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summertime blues



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PostPosted: 06/12/17 9:57 pm    ::: Reply Reply with quote

Jasmine LeBlanc has left LA Tech for Troy.



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PostPosted: 06/12/17 10:17 pm    ::: Reply Reply with quote

Ohio State's Kianna Hollander retires from basketball due to injury, will stay to finish graduate degree. http://www.ohiostatebuckeyes.com/sports/w-baskbl/spec-rel/061217aaa.html



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PostPosted: 06/12/17 10:21 pm    ::: Reply Reply with quote

Loyola Marymount adds transfer from Marquette, 6'4 C Megan Mandel http://j.mp/2teNnEj



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tfan



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PostPosted: 06/12/17 10:55 pm    ::: Reply Reply with quote

Howee wrote:
ClayK wrote:
Howee wrote:
ClayK wrote:
The only reason coaches would have to poach players is if they lose players because they don't treat them well ... (which is one of the negatives of the transfer restrictions -- players feel trapped).


Nononono. There's a TON of reasons a coach might want to poach players, if they could. "Treat them well"?? That's hugely subjective....many a prima-donna might believe she's not "treated well' just cuz her playing time has diminished, etc. Actual and real mistreatment is one thing, but kids' whims are often quite another.


And what difference does it make if we think, or the coach thinks, that the player is being treated well if the player doesn't? If you're not being treated well, in your mind, at work, and someone else offers you a job, wouldn't you take the opportunity to be treated more to your liking?
Why shouldn't a player have that option? And why shouldn't another potential employer have an opportunity to make that case?


Who are we, or worse, the NCAA, to determine whether a young person is being treated fairly or not?

Apples and Oranges.
First of all, let me state that I do NOT think transfers should be forbidden. I DO think there needs to be parameters that include consequences meant to make one think hard, and not just do it on mere whim.

But. All of Life is not one big Free Agency. The privilege AND responsibility that go with that concept are not inherent. Clay, you have kids? What do you think if your 8 year old decides he wants different PARENTS? Now, even if he's a brat, and YOU don't mind 'trading' him in, there are actual laws that prevent that.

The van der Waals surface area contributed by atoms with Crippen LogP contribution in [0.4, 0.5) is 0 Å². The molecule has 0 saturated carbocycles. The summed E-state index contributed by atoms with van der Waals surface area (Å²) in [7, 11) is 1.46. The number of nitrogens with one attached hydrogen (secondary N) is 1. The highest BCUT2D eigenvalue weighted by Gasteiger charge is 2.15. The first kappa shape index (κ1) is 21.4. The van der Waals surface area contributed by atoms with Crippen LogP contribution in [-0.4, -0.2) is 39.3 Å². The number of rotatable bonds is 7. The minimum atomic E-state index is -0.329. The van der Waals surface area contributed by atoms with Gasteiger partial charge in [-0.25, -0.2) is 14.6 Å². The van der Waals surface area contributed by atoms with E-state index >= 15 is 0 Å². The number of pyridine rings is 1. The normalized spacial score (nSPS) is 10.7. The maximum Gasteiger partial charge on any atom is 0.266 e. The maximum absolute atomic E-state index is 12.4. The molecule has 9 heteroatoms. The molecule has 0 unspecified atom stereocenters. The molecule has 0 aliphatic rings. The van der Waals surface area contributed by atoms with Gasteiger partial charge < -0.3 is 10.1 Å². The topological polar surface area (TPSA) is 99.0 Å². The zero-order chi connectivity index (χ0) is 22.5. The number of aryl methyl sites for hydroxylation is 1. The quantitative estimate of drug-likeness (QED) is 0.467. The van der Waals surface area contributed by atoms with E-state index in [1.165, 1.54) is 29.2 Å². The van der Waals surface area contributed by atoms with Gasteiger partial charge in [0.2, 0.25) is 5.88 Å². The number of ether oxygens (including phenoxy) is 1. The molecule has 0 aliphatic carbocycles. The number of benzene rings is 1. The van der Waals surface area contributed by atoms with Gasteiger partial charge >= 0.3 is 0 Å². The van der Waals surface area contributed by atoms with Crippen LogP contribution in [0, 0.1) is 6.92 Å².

You are crying apples and oranges and then trying to compare kids changing parents with college athletes transferring? Seems like apples and cauliflower.


ClayK



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PostPosted: 06/13/17 9:42 am    ::: Reply Reply with quote

Again, the main discussion was about whether it was appropriate for coaches to continue recruiting players after they've signed an NLI.

Let's go back to the workplace, which is what a college scholarship is. You're selling cars for Ford, and doing OK. The boss of the Chevy store down the street likes your work -- shouldn't she be able to reach out to you and say "Hey, I think we have a better situation for you here. Why don't you consider coming over?"

Why should the rules be any different for an adult in college than an adult working for Ford (or for Safeway or for Forever 21)? Why should college students be artificially constrained from taking advantage of whatever opportunities come their way?

Of course, we have few options in the marketplace for our skills, but in the real world, all of those options are available. For a college athlete, the NCAA arbitrarily removes those options. Maybe other industries do too, but that doesn't make it the correct way for an industry to treat its employees.



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linkster



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PostPosted: 06/13/17 11:00 am    ::: Reply Reply with quote

ClayK wrote:
Again, the main discussion was about whether it was appropriate for coaches to continue recruiting players after they've signed an NLI.

Let's go back to the workplace, which is what a college scholarship is. You're selling cars for Ford, and doing OK. The boss of the Chevy store down the street likes your work -- shouldn't she be able to reach out to you and say "Hey, I think we have a better situation for you here. Why don't you consider coming over?"

Why should the rules be any different for an adult in college than an adult working for Ford (or for Safeway or for Forever 21)? Why should college students be artificially constrained from taking advantage of whatever opportunities come their way?